The Terraform Cloud workspace is configured to evaluate a plan on pull requests, and on pushes or merges to main it will apply those changes.

    Terraform Cloud - Plan

    By default, you need to manually confirm before ‘apply’ will run (you can change the workspace to auto-approve to avoid this). Confirm Plan dialog

    After a short wait, all the Azure resources (including the VM) should have been created and ready to use. Terraform Cloud - changes applied

    Virtual machine password

    I’m not hardcoding the password for the virtual machine - rather I’m using the Terraform random_password resource to generate a random password. The password is not displayed in the logs as it is marked as ‘sensitive’. But I will actually need to know the password so I can RDP to the VM. It turns out the password value is saved in Terraform state, and you can examine this via the States tab of the workspace.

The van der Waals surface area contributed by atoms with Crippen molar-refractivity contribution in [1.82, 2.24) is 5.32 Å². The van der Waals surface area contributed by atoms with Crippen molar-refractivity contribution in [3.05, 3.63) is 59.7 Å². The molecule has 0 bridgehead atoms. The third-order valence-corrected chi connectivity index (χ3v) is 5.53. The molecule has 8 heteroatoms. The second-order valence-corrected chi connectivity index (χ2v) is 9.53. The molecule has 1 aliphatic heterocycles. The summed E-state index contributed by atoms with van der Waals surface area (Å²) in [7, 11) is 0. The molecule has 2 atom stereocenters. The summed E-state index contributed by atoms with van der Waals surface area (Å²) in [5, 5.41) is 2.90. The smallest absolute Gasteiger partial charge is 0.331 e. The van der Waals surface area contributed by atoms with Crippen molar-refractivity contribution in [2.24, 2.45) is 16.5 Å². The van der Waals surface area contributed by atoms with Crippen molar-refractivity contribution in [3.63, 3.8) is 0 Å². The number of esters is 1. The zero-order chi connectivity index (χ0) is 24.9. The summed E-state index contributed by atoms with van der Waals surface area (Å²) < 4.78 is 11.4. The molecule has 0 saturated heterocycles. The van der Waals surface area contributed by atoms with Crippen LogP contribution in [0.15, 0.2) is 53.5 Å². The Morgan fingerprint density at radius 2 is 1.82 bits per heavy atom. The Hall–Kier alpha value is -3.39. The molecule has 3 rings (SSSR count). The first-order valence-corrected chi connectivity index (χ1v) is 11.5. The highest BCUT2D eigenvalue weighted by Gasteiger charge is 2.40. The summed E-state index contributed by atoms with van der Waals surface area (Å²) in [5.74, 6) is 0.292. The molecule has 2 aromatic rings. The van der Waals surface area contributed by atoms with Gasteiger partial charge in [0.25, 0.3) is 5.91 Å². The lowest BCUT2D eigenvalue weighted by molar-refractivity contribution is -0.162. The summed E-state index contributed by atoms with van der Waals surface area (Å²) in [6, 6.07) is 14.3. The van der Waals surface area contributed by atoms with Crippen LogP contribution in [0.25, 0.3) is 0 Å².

Terraform Cloud - Workspace state

    With that, I’m now able to navigate to the VM resource in the Azure Portal and connect via RDP and do what I need to do.

    If you wanted to stick with the CLI, you can also use Azure PowerShell to launch an RDP session.

    Extra configuration

    If you review the Terraform in the repo, you’ll notice I also make use of the azurerm_virtual_machine_extension resource to run some PowerShell that installs Chocolatey. That just saves me from having to do it manually. If you can automate it, why not!

    Cleaning up when you’re done

    For safety, the virtual machine is set to auto shutdown in the evening, which will reduce any costs. To completely remove the virtual machine and any associated storage you can run a “destroy plan”

    From the workspace, go to Settings, then Destruction and deletion, and click Queue destroy plan.

    Alt text